Tuesday, January 7, 2014

Ethics In the Practice of Elder Law: Book by Flowers & Morgan

Roberta FlowersI love book stores, and at the AALS Annual Meeting the next best thing is the book publishers' booths.  I always ask representatives about "what's new" in aging.  This year the answer was a book I should have read already, especially as it is co-authored by Elder Law Prof Blogger Becky Morgan and her Stetson colleague, Roberta Flowers.  It was great to have my new copy with me for my train ride home through the frozen mid-Atlantic corridor. Rebecca Morgan

Their book, Ethics in the Practice of Elder Law, published in 2013 by the American Bar Association, is an important reference book for students and practitioners. It also strikes me as the kind of book that could support an entire day of CLE programming and discussion on professional responsibilities, not just for elder law attorneys but for lawyers in family or corporate practices, where there is a clear potential for questions of conflict of interest.  The organization of the book is interesting, too, with short opening fact patterns and highlighted questions introducing each chapter. The topics include:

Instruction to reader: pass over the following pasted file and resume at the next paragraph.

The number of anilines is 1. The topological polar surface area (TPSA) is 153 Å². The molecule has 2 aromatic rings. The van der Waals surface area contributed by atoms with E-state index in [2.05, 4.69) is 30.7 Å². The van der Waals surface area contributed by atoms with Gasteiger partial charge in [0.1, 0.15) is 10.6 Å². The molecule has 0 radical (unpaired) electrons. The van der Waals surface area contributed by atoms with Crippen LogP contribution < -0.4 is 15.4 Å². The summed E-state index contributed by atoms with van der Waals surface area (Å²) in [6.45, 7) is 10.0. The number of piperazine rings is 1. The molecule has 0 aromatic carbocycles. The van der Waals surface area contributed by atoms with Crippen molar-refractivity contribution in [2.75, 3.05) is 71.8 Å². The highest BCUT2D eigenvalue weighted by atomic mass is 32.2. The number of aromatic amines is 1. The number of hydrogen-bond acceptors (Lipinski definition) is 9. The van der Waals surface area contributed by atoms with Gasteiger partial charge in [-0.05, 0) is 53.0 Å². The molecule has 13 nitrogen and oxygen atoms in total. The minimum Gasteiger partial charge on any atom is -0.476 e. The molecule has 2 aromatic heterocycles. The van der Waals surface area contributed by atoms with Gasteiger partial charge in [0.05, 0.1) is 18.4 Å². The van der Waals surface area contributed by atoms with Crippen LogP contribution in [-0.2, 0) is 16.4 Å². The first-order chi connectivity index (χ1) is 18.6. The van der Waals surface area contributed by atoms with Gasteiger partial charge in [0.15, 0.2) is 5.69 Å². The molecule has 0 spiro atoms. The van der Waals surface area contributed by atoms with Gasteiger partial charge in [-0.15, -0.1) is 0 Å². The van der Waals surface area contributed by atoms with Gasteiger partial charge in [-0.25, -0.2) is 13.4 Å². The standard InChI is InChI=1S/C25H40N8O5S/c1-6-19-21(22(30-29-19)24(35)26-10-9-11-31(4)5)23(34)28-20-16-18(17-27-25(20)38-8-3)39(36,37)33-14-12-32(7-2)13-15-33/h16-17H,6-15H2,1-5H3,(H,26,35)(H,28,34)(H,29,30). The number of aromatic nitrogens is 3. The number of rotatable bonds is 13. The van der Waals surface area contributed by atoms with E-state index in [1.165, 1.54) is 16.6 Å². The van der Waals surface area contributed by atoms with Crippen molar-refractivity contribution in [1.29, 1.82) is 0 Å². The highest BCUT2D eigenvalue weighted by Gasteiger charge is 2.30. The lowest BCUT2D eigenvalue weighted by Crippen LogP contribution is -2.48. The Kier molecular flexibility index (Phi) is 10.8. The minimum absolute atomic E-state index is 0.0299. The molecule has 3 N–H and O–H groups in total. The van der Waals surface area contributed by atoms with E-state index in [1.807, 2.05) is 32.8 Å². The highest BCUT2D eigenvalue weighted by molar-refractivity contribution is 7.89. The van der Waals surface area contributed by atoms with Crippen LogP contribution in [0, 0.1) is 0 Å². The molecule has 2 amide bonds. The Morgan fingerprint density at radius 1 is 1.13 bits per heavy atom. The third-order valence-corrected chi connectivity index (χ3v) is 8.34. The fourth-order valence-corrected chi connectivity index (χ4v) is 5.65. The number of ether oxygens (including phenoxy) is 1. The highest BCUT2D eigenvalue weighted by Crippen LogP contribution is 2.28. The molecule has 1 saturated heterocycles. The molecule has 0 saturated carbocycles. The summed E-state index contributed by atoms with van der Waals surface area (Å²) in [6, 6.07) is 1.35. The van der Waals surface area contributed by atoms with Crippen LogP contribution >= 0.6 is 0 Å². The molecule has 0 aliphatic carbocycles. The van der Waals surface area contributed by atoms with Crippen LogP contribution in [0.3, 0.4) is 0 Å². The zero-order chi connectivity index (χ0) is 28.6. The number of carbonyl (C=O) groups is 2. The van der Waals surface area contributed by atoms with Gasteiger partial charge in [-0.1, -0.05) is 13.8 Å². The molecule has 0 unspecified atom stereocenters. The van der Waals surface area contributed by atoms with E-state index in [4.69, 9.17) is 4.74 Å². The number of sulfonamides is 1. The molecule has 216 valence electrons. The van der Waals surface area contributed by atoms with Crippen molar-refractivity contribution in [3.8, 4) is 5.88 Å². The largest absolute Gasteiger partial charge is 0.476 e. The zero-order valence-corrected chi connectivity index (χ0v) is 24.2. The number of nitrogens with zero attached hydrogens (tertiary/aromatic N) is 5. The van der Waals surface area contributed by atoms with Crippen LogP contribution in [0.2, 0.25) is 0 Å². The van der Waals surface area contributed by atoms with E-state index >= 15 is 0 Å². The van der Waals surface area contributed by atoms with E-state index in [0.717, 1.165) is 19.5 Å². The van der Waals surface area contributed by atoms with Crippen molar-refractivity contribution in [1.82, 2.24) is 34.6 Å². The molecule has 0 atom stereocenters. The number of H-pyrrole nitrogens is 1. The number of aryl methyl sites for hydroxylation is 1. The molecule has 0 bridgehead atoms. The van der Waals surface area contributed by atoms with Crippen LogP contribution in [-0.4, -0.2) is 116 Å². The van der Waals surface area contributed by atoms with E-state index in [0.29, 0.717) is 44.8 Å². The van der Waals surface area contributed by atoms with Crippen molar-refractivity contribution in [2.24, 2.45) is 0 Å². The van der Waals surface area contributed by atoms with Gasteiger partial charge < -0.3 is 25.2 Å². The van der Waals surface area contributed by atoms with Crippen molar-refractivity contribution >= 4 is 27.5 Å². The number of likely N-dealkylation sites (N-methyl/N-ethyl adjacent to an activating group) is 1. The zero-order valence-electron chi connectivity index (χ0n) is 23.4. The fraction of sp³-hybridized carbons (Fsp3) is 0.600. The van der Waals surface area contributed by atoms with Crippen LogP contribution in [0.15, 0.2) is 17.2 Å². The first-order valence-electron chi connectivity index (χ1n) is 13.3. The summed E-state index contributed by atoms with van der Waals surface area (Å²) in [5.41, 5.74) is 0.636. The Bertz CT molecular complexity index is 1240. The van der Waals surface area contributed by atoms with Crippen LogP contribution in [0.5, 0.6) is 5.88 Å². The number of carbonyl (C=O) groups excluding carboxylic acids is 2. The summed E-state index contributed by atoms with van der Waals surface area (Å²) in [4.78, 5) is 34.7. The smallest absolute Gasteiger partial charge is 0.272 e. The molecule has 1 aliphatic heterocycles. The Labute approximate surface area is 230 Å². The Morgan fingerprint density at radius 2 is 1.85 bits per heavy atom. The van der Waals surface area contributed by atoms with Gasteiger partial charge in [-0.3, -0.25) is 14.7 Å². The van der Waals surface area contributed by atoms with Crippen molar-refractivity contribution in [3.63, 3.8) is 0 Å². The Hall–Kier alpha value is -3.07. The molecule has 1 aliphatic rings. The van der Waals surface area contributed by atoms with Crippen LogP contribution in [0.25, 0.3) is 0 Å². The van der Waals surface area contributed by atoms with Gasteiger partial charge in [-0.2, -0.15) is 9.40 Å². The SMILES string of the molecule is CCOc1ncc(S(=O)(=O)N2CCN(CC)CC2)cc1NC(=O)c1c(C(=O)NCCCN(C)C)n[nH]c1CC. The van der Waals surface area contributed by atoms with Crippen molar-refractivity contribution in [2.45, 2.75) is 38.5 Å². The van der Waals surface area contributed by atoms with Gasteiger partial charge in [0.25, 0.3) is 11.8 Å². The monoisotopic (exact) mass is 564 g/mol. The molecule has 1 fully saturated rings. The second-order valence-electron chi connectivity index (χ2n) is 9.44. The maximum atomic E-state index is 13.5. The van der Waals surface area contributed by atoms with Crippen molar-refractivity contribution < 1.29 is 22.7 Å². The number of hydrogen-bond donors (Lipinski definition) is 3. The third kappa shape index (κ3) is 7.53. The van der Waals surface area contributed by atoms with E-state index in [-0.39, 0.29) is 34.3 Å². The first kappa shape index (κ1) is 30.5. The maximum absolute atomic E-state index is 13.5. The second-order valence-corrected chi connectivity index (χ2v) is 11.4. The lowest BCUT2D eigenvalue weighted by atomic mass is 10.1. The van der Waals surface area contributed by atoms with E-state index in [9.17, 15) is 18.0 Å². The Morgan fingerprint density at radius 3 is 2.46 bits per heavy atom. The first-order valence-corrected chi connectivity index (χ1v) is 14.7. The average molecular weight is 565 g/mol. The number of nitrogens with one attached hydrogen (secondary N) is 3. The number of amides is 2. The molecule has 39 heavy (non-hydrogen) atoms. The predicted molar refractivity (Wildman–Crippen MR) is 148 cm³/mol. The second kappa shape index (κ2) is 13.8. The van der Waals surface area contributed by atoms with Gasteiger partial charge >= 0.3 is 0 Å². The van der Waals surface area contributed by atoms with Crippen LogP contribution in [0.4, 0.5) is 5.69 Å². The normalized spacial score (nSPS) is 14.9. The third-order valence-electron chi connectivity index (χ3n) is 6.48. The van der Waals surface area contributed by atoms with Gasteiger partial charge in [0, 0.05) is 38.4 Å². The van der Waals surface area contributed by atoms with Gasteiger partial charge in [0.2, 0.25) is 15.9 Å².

1. Where to Go for Guidance
  2. Who Is the Client?
  3. Who Can I Talk To?
  4. Who Can I Represent?
  5. Representing Clients Who May Have Diminished Capacity
  6. Ethical Issues in a Guardianship
  7. Whom Do I Represent in Complex Fiduciary Representation?
  8. To Litigate or Not to Litigate - That Is the Question
  9. Ancillary Services and Marketing

That last chapter is a good example of an important discussion topic for practicing lawyers.  One of the trends in U.S. elder practice is the one-stop shop, where a lawyer might also offer ancillary services or products, such as annuities used by families in Medicaid planning.  The authors caution that an attorney must be careful to identify and carefully disclose whether the attorney has a "financial interest" in a service or product recommended for a client. Throughout the book, they provide state-specific sources of ethics analysis.  For example, they cite and quote from state ethics opinions regarding various ancillary services or marketing practices (and it could be important to expand this topic in future editions).   

Roberta and Becky also offer useful checklists and draft letters (including engagement letters); the paper-back text is accompanied by a CD-ROM.


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